Showing posts from July, 2017

Church of Saint Michael, Ghent, Belgium

The original church of Saint Michael dates from the 11th century. It was twice destroyed by fire in the 12th century and was later rebuilt in the late Gothic style, probably starting in 1140. This unfinished church was partially destroyed during a religious conflict in 1579. Reconstruction only started in 1623 and this time the intention was to give the church an impressive 134 metres tall spire tower, but a shortage of money left it unfinished at only 24 metres tall. The church houses a number of Rococo and Neoclassic statues as well as 18th century and Baroque paintings, the better known being the "Christ on the Cross" by Anthony Van Dyck. Opening hours: 2 p.m. to 5 p.m.; closed on Sundays; from Oct. to Mar. is only open on Sat. Entrance free Back to Ghent

Church of Saint Severin, Paris, France

This church, located in Quartier Latin, was built in the 14th century, in the Gothic Flamboyant style. A small Romanesque church was first built in the 11th century but had to be rebuilt in order to serve an expanding population. It is said that this first church replaced a small oratory erected in the 6th century on the site were the hermit Severin lived and was buried. An additional aisle was built in the 14th century to accommodate the students of Quartier Latin.  During the One Hundred Years War, the church was partially burnt and had to be rebuilt, being once again enlarged. The most striking feature of the church is the deambulatory, which resembles a forest. Other noticeable features are the rare stained glass windows from the 14th century, side by side with contemporary ones, and the oldest bell in Paris. Opening hours: 11 a.m. to 7.30 p.m.; 9 a.m. to 8.30 p.m. on Sundays Entrance free How to go: Cluny-La Sorbonne or Saint Michel- Notre Dame metro stations.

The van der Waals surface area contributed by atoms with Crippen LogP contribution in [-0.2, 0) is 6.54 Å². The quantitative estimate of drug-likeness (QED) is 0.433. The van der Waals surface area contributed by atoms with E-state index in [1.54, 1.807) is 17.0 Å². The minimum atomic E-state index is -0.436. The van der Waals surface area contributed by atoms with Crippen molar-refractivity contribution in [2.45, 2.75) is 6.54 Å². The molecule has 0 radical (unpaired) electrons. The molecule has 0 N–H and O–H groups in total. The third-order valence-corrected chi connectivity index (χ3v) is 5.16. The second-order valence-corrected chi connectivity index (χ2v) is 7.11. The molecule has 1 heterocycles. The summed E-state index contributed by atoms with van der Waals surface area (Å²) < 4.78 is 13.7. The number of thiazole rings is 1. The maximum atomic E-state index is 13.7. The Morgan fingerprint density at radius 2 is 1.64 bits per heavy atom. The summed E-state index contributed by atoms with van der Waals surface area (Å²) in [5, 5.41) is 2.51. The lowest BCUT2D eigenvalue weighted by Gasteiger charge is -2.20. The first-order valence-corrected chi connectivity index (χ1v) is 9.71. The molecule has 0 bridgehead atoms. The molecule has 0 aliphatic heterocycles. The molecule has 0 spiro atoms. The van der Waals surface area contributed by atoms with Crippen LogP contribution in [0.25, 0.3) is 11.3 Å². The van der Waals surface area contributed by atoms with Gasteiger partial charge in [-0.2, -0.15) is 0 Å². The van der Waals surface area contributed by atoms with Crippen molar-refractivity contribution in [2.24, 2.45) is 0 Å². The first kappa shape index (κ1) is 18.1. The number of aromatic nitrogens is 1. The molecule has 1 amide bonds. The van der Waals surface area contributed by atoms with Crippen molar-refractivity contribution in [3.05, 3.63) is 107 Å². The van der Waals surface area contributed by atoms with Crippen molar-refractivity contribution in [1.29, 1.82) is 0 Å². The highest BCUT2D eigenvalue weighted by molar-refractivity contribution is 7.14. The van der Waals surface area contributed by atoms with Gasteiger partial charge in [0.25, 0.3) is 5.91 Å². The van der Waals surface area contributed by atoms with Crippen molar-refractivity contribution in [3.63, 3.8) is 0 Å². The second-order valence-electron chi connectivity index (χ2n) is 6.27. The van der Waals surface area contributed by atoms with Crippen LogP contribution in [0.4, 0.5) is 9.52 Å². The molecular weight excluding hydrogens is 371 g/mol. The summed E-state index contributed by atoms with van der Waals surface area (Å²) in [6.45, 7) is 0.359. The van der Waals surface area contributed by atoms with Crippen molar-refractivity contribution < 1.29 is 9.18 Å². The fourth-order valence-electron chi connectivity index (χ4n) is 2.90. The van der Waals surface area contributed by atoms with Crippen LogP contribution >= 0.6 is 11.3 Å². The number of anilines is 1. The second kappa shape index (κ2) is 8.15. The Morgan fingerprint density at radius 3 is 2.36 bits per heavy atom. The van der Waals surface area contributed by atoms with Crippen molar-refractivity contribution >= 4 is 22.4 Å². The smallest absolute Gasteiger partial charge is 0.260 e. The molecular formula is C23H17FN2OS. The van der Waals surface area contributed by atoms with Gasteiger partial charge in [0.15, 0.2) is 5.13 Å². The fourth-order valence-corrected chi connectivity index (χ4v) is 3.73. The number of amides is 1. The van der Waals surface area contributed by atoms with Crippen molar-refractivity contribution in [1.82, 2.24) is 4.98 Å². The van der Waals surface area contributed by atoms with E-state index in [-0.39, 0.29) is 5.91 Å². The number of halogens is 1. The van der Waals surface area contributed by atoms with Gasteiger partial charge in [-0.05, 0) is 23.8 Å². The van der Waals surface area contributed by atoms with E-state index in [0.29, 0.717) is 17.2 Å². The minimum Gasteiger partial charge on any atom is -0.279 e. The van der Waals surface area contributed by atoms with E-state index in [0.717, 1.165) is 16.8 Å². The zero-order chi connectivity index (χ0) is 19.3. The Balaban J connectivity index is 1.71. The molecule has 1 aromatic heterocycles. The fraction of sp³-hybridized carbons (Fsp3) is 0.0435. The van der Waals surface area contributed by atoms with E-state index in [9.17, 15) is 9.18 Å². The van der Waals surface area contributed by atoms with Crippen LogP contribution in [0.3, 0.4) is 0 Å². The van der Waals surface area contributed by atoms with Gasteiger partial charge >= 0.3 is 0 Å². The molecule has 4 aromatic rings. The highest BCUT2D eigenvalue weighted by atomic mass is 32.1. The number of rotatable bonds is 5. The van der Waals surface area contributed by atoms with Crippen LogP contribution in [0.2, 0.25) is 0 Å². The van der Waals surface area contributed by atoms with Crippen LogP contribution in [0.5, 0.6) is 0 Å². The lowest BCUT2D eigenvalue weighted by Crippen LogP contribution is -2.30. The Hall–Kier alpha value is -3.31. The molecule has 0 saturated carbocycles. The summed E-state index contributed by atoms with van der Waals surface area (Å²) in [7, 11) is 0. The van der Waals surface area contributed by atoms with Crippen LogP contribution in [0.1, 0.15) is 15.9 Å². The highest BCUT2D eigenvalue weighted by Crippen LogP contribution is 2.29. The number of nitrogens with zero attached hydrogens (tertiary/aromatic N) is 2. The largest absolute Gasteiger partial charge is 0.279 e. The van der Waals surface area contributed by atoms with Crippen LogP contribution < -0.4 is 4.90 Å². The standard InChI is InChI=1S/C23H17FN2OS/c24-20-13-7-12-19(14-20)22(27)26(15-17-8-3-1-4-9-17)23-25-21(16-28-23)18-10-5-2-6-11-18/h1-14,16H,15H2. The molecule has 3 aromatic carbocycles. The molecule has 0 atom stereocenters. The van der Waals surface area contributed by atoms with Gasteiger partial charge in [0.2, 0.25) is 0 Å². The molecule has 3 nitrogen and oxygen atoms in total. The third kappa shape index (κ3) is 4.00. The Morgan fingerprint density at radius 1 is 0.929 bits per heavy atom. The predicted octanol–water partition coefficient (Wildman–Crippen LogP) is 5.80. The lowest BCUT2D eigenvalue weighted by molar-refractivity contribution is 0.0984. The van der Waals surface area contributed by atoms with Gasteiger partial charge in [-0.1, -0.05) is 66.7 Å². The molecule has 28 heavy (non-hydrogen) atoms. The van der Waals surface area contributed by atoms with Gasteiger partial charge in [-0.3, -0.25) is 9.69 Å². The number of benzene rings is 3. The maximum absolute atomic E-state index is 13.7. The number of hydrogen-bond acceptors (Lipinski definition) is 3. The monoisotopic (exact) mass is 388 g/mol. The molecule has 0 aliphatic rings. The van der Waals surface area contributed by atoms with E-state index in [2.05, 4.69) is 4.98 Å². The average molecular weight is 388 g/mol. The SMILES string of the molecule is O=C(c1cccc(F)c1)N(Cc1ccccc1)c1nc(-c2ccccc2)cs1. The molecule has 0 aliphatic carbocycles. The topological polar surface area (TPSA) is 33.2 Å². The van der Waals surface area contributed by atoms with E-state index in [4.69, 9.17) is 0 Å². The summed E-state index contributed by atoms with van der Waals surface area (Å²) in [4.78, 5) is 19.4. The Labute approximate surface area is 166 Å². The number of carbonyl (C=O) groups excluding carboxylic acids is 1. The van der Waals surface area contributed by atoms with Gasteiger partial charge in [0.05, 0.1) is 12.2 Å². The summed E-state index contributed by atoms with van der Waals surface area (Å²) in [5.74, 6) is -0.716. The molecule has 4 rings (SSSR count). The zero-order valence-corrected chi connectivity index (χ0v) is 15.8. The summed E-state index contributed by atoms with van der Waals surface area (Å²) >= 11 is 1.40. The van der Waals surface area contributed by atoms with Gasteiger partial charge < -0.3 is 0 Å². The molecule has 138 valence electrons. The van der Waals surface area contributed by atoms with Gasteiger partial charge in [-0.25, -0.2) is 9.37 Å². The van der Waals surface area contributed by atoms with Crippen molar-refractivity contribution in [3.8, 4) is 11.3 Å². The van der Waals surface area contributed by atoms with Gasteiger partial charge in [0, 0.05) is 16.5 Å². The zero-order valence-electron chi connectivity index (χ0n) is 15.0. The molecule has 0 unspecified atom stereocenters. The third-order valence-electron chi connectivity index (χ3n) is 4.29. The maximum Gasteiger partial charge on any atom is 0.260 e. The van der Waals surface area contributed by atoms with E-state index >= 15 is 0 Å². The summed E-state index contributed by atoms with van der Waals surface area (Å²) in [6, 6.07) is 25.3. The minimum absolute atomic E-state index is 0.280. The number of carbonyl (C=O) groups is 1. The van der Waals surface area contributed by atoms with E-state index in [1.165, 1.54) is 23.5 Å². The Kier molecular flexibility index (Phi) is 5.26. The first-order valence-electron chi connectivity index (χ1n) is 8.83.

Heraklion Archaeological Museum, Greece

The Archaeological Museum in Heraklion is one of the most important in the world as it houses the remains of the Minoan Civilization, the first in Europe. The building was constructed in the 1930s, on the site of a Venetian Franciscan friary destroyed by an earthquake in 1856, and was closed for renovation between 2006 and 2013. It houses archaeological findings from all over Crete, the pride of the place being the Minoan treasures. It also includes interesting artefacts from other historical periods, covering 5500 years of history. Opening hours: 8 am to 8 pm (between Nov. and Mar. closes at 3 pm and is opened between 11 am and 5 pm on Mondays) Entrance fee: €10 Heraklion

Saint Bavo Cathedral, Ghent, Belgium

Saint Bavo Cathedral dates back to 942 when it was known as Saint John the Baptist Church, built in the Romanesque style and of which some traces can still be found. However, since Ghent was one of the richest cities in Europe in the Middle Ages, from the 14th to 16th centuries the church was more or less permanently being rebuilt. The features that can be seen today are mainly from the mid-16th century. In 1559 the diocese of Ghent was created and the church became a cathedral. The highlight of the cathedral is the polyptych "The Adoration of the Mystic Lamb" from the 15th century, by famous Flemish painter Jan Van Eyck. During your visit to the cathedral, you'll have access to an audio guide that will explain you everything about the painting. For instance, in the mid-1930s, two of the panels were stolen and a 1 million Belgium francs ransom was asked for one, the other being returned as proof of possession. The ransom was going to be paid but before the thief could

Dom Under, Utrecht, Netherlands

Utrecht dates from 45 AD when the Romans built the castellum Trajectum, a defensive fortress in the northern border of the empire. In the Dom Under you can see excavations showing different periods of the city's history, from its beginnings as a Roman fortress. Opening hours: There are guided tours, from Tuesday to Sunday, every hour from 10.30 to 16.30. Until 19.30 on Tuesdays and Thursdays. The visit takes about 75 minutes and is not recommended for children under 8 years old. Entrance fee: €11 (book online here ) Back to Utrecht